In many ways Elvish immortality in Tolkien’s Legendarium is more like a doom for its bearers, rather than a blessing: being not permanent living per se, it is rather the state of an immensely long life until the end of Arda without any knowledge of what comes afterwards. Thus, alongside moments of joy, Elves carry great burdens of battles lost, dear ones dead and sorrows experienced over the courses of their really long lives, and the burden becomes only heavier with years. As Men are growing stronger and more powerful, Elves are waning and fading gradually. In Tolkien’s own words, they “are concerned rather with the griefs and burdens of deathlessness in time and change, than with death” (Letters, № 131).
On their way to Mordor Frodo and Sam encounter various places with a different degree of weirdness to them. However, few of them stand out in the same manner as the Dead Marshes. Lying between the plain of Dagorlad and the Emyn Muil, they become a grave test for the travellers en route to an even darker place.
Over the course of Middle-earth history its villains have always been inventive in hiding the places of their habitation as much as they possibly could so that nothing and nobody could interfere with their evil deeds. Various camouflage devices have been applied, beginning with going deep underground to veiling tall towers in shadows and deceits. Unsurprisingly, the first bad boy to go subterranean was Melkor: he had set the trend for living below ground level way before the counting of time even started.
Hobbit folklore is a very curious layer of their culture, giving an insight into the race’s beliefs, views of the world, fears and ways of storytelling. Among the usually light-hearted, simple tales, there can be found some truly creepy oddities, which is rather peculiar for the quiet hobbit folk most of whom will not come within gunshot of anyone smelling even faintly of adventure. Despite looking like spooky tales to give hobbit children nightmares and keep them clean of any unwholesome, disreputable (in the hobbits’ opinion) spots after dark, they may as well be based on real places or creatures inhabiting Middle-earth, albeit largely unseen by the general public. One of such tales is about the Mewlips. Written in verse form, it is one of the creepiest stories of hobbit folklore.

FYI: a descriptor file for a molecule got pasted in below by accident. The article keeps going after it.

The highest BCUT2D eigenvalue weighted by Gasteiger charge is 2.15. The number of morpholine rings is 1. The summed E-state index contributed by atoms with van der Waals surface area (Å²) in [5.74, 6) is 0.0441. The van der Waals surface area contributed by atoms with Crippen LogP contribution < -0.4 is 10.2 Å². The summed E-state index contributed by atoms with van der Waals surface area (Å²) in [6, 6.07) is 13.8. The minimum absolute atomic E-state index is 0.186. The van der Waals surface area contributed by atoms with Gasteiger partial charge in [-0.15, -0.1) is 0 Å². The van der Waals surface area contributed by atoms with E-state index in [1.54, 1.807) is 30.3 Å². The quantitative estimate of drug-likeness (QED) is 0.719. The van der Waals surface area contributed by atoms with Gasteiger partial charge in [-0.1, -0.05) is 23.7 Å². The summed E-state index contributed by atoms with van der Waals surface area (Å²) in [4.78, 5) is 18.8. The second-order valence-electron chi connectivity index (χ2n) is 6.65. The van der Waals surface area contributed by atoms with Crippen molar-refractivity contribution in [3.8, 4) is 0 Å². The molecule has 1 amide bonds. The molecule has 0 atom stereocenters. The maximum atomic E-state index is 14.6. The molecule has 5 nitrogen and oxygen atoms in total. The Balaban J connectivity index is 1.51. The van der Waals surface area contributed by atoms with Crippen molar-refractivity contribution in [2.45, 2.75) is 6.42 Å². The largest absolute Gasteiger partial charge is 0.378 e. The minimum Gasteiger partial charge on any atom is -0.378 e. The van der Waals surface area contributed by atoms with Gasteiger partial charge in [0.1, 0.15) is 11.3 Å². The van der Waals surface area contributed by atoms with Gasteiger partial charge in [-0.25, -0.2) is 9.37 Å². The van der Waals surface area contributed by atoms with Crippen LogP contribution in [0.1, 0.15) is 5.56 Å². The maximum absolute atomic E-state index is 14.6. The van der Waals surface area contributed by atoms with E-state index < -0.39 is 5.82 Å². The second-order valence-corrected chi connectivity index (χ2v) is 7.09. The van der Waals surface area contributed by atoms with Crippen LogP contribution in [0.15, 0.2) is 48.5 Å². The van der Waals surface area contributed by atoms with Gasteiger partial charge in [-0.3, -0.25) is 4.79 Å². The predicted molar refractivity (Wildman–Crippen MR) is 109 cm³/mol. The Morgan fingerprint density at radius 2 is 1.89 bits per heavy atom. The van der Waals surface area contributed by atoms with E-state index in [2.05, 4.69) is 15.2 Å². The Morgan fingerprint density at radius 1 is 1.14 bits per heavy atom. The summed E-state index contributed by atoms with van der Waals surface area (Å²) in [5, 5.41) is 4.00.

The opening line of The Hobbit firmly belongs to the treasury of best-known book openers in literature. “In a hole in the ground there lived a hobbit”. This short sentence invites readers into a whole new world full of interesting places, charismatic characters and glorious deeds. Both in the world of Middle-earth and outside it this very hobbit-hole becomes the starting point of dangerous journeys and exciting adventures. So what exactly is this dwelling of a hobbit?
Among the characters who happened to have Sauron’s ruling One Ring in their possession, Bilbo Baggins stands out as one of the most resilient to the corrupting effects of the Dark Lord’s terrible creation. Among the key aspects of his unyielding stoutness are Bilbo’s character, attitude and behaviour.
Tolkien passed 46 years ago, on 2 September 1973, but there is still a chance to build a collection of items connected with his long life. I’m going to tell you about mine.
As the manuscripts of The Hobbit and The Lord of the Rings made their ways to the publishers in their respective time, Tolkien faced an unexpected problem. All of the instances of Dwarves or dwarvish and elvish or elven were corrected to Dwarfs, dwarfish, elfish and elfin to coincide with the standard dictionary spelling. Tolkien had a lot of issues with those corrections, and in the present reflection I am going to look into the example of Dwarves.
Sauron should be thought of as very terrible. The form that he took was
that of a man of more than human stature, but not gigantic.
In his earlier incarnation he was able to veil his power
(as Gandalf did) and could appear as a commanding
figure of great strength of body and supremely
royal demeanour and countenance.
(Letters, № 246)
Readers of The Lord of the Rings are well aware of Sauron’s being the chief menace of the Second and Third Ages after the capture of Morgoth and the War of Wrath. What is rather obscure, though, is what the great Middle-earth adversary looked like. In his writings and letters Tolkien gave a few clues concerning the looks of Sauron, leaving all the rest to his readers’ imagination.